More must be done to avoid overcapacity in district


Atlanta Public Schools

Despite efforts to increase it’s capacity, Midtown is still well over its limit. This overcrowding is only expected to get worse in the future, and by 2025 Midtown is expected to reach 113% capacity.

Liam Geissler-Norseng

Just last year, Midtown spent $30 million on an expansion that created room for 1,525 students. This project was funded with the intent of solving the school’s ongoing capacity issue, but by the time the ribbon was cut, Midtown was already overfilled. 

According to Atlanta Public Schools, Midtown’s enrollment has continued to rise steadily since 2017. From 1,332 students just six years ago, enrollment has risen over 20% to 1,602 students in 2022. By the beginning of the 2023-2024 school year, the number of students enrolled is predicted to be just shy of 1,700.

Midtown’s situation might appear to be indicative of a larger overcrowding problem, but this is not the case. In fact, Midtown and Maynard Jackson are the only two schools in APS with major capacity challenges. These two schools are part of a capacity disparity in APS: the district has the capacity to accommodate more students, but that free space is unevenly distributed across schools. While Maynard Jackson’s issue is relatively new, Midtown’s problem has been constant throughout the past decade and continues to persist. In light of these challenges, APS has continued to allocate funds to the Midtown Cluster to increase capacity, and in 2016, gave the cluster $100 million to support school expansions and renovations. 

Three major initiatives began with the funding the Midtown Cluster received. Two of these, Midtown’s campus expansion and the opening of David T. Howard Middle School were aimed at improving capacity. These additions cost approximately $30 million and $50 million respectively, and while the addition of Howard to the cluster has improved capacity issues in elementary and middle schools, it does nothing to aid problems at the high school level. As a result, new construction projects have done little to ease the burden on Midtown.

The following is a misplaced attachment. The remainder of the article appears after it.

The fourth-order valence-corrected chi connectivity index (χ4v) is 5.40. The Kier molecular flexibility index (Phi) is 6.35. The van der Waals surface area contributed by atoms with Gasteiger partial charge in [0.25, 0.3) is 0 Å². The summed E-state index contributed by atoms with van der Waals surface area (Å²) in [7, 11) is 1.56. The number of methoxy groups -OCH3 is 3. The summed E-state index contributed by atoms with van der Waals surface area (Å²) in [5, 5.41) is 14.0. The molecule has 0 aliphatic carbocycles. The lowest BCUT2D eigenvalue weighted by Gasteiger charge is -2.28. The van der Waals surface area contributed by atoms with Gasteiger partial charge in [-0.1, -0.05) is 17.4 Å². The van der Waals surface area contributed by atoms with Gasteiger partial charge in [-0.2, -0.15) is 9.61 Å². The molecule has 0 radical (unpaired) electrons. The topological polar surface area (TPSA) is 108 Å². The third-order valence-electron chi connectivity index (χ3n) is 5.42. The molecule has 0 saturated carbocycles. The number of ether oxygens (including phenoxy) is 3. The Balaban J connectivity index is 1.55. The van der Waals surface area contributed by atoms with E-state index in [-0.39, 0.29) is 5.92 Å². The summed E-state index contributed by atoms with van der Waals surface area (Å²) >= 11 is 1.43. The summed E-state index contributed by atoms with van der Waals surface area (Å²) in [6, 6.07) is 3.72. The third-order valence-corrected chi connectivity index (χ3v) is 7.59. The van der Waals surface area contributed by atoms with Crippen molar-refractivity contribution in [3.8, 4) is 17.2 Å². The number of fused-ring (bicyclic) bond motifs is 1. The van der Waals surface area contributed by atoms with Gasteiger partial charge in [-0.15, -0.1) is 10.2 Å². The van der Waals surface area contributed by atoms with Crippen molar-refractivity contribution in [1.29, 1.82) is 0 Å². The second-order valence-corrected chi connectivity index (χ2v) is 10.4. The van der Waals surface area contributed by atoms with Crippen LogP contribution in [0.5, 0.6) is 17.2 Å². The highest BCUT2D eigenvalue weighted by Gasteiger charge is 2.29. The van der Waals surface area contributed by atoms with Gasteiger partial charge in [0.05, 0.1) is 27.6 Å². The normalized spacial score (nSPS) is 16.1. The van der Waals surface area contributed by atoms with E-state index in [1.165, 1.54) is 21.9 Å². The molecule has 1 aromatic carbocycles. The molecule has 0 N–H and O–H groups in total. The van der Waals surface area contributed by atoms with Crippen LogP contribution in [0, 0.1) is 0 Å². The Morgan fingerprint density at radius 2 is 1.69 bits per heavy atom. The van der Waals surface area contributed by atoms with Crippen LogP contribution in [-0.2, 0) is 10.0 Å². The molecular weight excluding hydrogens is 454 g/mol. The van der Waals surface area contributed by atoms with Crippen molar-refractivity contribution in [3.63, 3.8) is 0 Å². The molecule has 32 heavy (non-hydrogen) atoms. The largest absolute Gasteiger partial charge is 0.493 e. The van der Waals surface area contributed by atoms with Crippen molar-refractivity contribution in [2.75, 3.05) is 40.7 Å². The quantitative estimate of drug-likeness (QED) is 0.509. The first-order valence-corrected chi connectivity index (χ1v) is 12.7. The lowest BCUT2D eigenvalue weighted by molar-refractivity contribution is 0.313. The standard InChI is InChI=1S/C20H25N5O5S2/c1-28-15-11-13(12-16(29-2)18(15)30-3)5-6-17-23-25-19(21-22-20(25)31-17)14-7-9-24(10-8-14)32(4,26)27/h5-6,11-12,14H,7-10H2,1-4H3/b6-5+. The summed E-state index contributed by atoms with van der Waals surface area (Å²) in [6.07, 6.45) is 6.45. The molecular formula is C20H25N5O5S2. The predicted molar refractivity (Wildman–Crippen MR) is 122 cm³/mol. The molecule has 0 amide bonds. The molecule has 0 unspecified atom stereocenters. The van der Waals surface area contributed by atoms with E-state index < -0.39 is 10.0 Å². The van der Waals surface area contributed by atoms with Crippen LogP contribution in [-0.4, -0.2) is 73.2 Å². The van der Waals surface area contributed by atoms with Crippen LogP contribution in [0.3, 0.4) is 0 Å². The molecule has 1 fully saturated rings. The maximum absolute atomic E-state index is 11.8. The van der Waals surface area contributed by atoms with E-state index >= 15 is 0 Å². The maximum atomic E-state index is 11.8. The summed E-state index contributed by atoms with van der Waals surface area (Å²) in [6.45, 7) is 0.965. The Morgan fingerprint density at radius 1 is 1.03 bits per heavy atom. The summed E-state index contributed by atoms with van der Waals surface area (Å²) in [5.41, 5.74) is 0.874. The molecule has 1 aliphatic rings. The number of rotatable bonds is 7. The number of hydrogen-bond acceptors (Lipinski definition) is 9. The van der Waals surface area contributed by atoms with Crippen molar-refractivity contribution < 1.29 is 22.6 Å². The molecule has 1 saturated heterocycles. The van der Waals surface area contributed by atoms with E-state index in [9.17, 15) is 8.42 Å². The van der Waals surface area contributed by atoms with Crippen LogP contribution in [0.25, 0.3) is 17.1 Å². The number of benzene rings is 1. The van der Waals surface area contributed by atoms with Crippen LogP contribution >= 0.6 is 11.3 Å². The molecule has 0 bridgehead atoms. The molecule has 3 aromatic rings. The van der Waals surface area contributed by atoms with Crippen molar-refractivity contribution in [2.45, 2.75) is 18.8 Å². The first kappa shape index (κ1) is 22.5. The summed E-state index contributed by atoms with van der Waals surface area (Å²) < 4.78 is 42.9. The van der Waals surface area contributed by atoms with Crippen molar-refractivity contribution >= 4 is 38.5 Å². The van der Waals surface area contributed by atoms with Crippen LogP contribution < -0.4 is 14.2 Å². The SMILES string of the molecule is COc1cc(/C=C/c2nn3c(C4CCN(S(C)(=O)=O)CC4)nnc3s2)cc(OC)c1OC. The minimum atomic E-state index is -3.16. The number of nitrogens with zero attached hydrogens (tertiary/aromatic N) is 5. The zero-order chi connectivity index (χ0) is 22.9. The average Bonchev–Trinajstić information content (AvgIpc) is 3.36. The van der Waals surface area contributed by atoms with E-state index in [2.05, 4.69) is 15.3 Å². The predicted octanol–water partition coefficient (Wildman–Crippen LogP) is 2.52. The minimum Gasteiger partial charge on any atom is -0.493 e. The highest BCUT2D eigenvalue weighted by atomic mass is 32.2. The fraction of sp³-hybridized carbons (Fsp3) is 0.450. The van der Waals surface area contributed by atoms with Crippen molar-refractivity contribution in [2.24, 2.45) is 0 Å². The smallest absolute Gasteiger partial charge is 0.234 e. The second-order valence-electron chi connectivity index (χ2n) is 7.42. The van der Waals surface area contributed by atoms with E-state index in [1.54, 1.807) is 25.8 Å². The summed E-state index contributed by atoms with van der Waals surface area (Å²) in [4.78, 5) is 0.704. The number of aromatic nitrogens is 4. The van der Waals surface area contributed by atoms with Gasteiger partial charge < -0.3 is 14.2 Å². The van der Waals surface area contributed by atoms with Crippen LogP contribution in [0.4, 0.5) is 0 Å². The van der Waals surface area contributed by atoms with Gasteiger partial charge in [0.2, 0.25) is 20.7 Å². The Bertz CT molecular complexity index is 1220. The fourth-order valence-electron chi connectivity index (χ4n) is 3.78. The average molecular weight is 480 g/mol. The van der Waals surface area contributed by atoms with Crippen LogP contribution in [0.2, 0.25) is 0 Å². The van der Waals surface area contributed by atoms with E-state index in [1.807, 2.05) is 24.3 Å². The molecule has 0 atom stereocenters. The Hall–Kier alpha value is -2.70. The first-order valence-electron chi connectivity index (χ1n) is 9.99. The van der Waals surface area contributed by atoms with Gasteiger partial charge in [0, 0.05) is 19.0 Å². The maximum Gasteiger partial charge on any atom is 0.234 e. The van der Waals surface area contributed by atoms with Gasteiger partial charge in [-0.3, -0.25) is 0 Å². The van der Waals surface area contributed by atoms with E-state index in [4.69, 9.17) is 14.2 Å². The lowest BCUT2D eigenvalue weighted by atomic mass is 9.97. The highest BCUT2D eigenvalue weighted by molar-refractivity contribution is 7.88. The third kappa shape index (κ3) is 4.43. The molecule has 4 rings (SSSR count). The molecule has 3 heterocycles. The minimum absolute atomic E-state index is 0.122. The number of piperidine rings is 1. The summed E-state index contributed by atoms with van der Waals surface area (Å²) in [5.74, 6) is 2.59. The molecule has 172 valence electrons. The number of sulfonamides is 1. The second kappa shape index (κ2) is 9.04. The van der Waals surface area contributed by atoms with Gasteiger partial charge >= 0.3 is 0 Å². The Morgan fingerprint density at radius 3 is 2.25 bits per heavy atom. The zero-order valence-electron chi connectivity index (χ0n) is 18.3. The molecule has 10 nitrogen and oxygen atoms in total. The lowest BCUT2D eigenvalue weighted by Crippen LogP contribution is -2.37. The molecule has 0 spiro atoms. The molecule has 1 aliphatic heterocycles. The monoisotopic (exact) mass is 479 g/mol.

Although overcrowding might not seem like an issue at Midtown today, rising enrollment becomes a slippery slope when it isn’t adequately addressed. As more and more students pack into the building, Midtown’s already precarious parking situation will only continue to deteriorate. Students who arrive too late to find spaces in the lots will need to find parking spots elsewhere, clogging neighborhood streets and risking a late arrival. 

Additionally, more students in the building places a cap on the number of staff who can be hired. Currently there are more than 145 faculty members at Midtown, and Midtown is able to hire new staff in order to best fit the needs of the student body. As more building space is required to fit new students, the school will run out of room for extra support staff, such as guidance counselors and college advisors.

One solution that has been proposed multiple times in recent years is the redistricting of the Centennial Academy attendance area from Midtown to the Washington High School. This change would affect approximately 229 students and would change APS zoning so that instead of going to Midtown, affected students would be sent to Washington. However, this proposal has faced severe backlash since it was first pitched. Parents of the students that would be affected by the change are understandably unhappy with having their children move from one of the highest performing high schools in APS to one of the lowest.

APS has no control over what areas of Atlanta experience growth, and can truly do nothing but react to new demand as it arises. Moreover, it is difficult for APS to take preventative measures, such as rezoning, without any backlash from the community. Such decisive solutions have been avoided in favor of those without any perceived losers.

While there will never be a single solution that can solve such a complex issue, something more must be done. Not only do temporary solutions such as the Midtown expansion cost lots of money, but they do nothing to solve the problem in the long run. Nobody wants to make hard decisions, but for the good of the Midtown community, APS needs to step up.